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Western translations distort China’s reality

A lot of people search endlessly for the secret key or a magic formula that would enable them to understand China. Naturally, at some point they will want to know how the Chinese are educated. The Middle Kingdom has many prestigious schools, but let us take a closer look at Peking University, the mother lode of the Chinese “wenming.”

Wenming is often translated as “civilization,” but that is misleading. In a recent lecture at Peking University, the renowned linguist Gu Zhengkun explained that “wenming” describes a high level of ethics and gentleness of a people, while the English word “civilization” derives from a city people’s mastery over materials and technology. Think about rockets and architecture.

“Peking University” is, of course, its Westernized name so that foreigners can find its address. The Chinese themselves, however, call their institutions of higher learning the “daxue.” Peking University is “Beijing Daxue” or “Beida,” Tsinghua University is “Qinghua Daxue” and so on. “Daxue is not a translation of Greek universitas,” explains one professor, but “a reference to one of the great Confucian classics, the ‘Daxue.’” The Daxue is often loosely translated as “The Great Learning,” but it is really this: an instruction manual on how to become a “junzi” and then, perhaps, a “shengren.”

The junzi is the ideal personality in China’s family-value based tradition, while a shengren is its highest member, a sage that has perfected the highest moral standards, called “de,” who mastered the principles of “ren,” “li,” “yi,” “zhi” and “xin,” and who now connects between all the people as if they were, metaphorically speaking, his family. The historian Tu Weiming even calls the shengren “the highest form of an authentic human being.”

The junzi and shengren of Confucianism are as clearly defined, unique, and non-European as for example the bodhisattvas and buddhas of Buddhism are. Yet the former are completely unknown to the educated Western public due to erroneous, biblical and philosophical European translations dating back to the 17th to 19th centuries. As the historian Howard Zinn once remarked: “If something is omitted from history, you have no way of knowing it is omitted.”

While a Western university’s principle aim is to produce a skilled expert, a Chinese daxue’s principle aim is to cultivate an ideal character. Anglo-Saxon students often seem surprised when they hear that the Chinese daxue do not award Ph.D. degrees or “Doctors of Philosophy.” They award a “boshi,” which literally means an erudite master.

The word for “philosopher” doesn’t appear in the Chinese classics. Our so-called “Chinese philosophy” departments in the West are reminiscences of the imperial age. In fact, the Chinese word for “philosopher,” “zhexuejia,” came to China via Japan not before 1874, where it is pronounced “tetsugakusha.”

As the great educator and linguistic sage Ji Xianlin once remarked: “We practically know the West like the palm of our hand, but the West’s vision of the East is still a murky confusion.”

Maybe, since the West obviously lacks the concepts of shengren and junzi, letting alone the daxue, we should adopt those Chinese concepts, out of necessity and by common sense, just as Japan and China back in the 19th century adopted the Western concepts like “artist,” “scientist,” and “philosopher.” It’s simple reciprocity.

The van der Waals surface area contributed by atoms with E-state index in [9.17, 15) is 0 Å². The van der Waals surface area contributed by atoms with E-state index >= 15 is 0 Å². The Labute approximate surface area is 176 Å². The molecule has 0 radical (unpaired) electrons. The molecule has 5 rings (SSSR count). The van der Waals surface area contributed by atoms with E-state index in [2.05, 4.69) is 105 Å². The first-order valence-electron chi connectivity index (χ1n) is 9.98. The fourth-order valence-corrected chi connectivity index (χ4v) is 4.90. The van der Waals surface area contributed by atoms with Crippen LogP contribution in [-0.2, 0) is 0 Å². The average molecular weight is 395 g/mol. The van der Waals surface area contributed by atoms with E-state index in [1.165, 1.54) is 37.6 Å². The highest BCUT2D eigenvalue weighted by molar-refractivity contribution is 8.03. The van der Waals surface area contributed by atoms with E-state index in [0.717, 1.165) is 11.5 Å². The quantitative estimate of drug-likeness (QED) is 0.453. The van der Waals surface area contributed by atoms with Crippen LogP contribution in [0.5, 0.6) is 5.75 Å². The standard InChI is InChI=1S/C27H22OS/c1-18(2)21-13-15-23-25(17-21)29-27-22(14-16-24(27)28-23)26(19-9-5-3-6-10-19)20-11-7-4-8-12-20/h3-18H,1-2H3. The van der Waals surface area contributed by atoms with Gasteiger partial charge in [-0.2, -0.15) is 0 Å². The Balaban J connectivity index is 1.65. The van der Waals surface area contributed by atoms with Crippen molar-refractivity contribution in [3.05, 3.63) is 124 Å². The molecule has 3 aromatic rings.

Of course, some Western philosophers like Immanuel Kant and Georg Wilhelm Friedrich Hegel have traditionally played down Chinese socio-cultural originality. Western scholarship is strategically withholding valuable information about China ― it will always prefer European terminology to describe China because it wants to keep what the Germans call “deutungshoheit” ― the prerogative of final explanation. Or, as Slovenian philosopher and critical theorist Slavoj Zizek once said: “The true victory (the true ‘negation of the negation’) occurs when the enemy talks your language.”

Tourists and imperialists rarely come to be taught; they call things in China just the way they call things at home. Only, that is, to later put their feet in their mouths, because all is clear “mafan” and “maodun,” and nothing ever seems quite “meicuo” for them in Zhongguo.

Using the correct terminology often makes a huge difference, indeed: Yes, a “Peking University” was founded in 1898, only recently by Western standard. Yet, the Chinese daxue can be traced back to its origins in the Spring and Autumn period, some 700 to 500 years before our Lord Jesus Christ!

As Confucius once said: “If names be not correct, language is not in accordance with the truth of things.” It’s known as the rectification of names. Educated in error, the people of Europe to this day have no idea what they are missing: The East invented tens of thousands of non-European concepts they may have never heard about.

China is a wenming with a Confucian love for learning. And Peking University ― that’s a living shengren culture.

By Thorsten Pattberg

Thorsten Pattberg is currently on the board of the German East Asiatic Society in Tokyo. He has written “The East-West dichotomy” (2009), “Shengren” (2011) and “Inside Peking University” (2012). ― Ed.
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